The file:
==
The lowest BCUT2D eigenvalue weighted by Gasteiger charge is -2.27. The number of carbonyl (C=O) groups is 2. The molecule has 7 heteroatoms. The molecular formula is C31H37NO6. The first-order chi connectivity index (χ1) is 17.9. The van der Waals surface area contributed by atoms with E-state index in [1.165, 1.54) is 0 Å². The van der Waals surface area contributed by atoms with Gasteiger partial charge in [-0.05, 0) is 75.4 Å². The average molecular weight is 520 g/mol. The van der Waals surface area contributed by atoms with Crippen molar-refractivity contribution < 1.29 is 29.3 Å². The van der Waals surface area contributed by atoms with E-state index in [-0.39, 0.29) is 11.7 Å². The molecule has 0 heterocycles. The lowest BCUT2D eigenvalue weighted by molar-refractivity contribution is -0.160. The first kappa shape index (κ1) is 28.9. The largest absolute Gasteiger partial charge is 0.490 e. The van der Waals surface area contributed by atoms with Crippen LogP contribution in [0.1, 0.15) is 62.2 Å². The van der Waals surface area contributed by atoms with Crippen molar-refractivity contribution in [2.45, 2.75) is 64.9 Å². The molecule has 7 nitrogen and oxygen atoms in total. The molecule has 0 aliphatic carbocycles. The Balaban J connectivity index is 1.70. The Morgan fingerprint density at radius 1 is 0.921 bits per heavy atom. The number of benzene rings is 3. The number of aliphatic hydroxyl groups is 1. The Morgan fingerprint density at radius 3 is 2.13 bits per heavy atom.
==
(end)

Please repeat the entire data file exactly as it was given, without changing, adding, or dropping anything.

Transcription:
The lowest BCUT2D eigenvalue weighted by Gasteiger charge is -2.27. The number of carbonyl (C=O) groups is 2. The molecule has 7 heteroatoms. The molecular formula is C31H37NO6. The first-order chi connectivity index (χ1) is 17.9. The van der Waals surface area contributed by atoms with E-state index in [1.165, 1.54) is 0 Å². The van der Waals surface area contributed by atoms with Gasteiger partial charge in [-0.05, 0) is 75.4 Å². The average molecular weight is 520 g/mol. The van der Waals surface area contributed by atoms with Crippen molar-refractivity contribution < 1.29 is 29.3 Å². The van der Waals surface area contributed by atoms with E-state index in [-0.39, 0.29) is 11.7 Å². The molecule has 0 heterocycles. The lowest BCUT2D eigenvalue weighted by molar-refractivity contribution is -0.160. The first kappa shape index (κ1) is 28.9. The largest absolute Gasteiger partial charge is 0.490 e. The van der Waals surface area contributed by atoms with Crippen LogP contribution in [0.1, 0.15) is 62.2 Å². The van der Waals surface area contributed by atoms with Crippen molar-refractivity contribution in [2.45, 2.75) is 64.9 Å². The molecule has 7 nitrogen and oxygen atoms in total. The molecule has 0 aliphatic carbocycles. The Balaban J connectivity index is 1.70. The Morgan fingerprint density at radius 1 is 0.921 bits per heavy atom. The number of benzene rings is 3. The number of aliphatic hydroxyl groups is 1. The Morgan fingerprint density at radius 3 is 2.13 bits per heavy atom.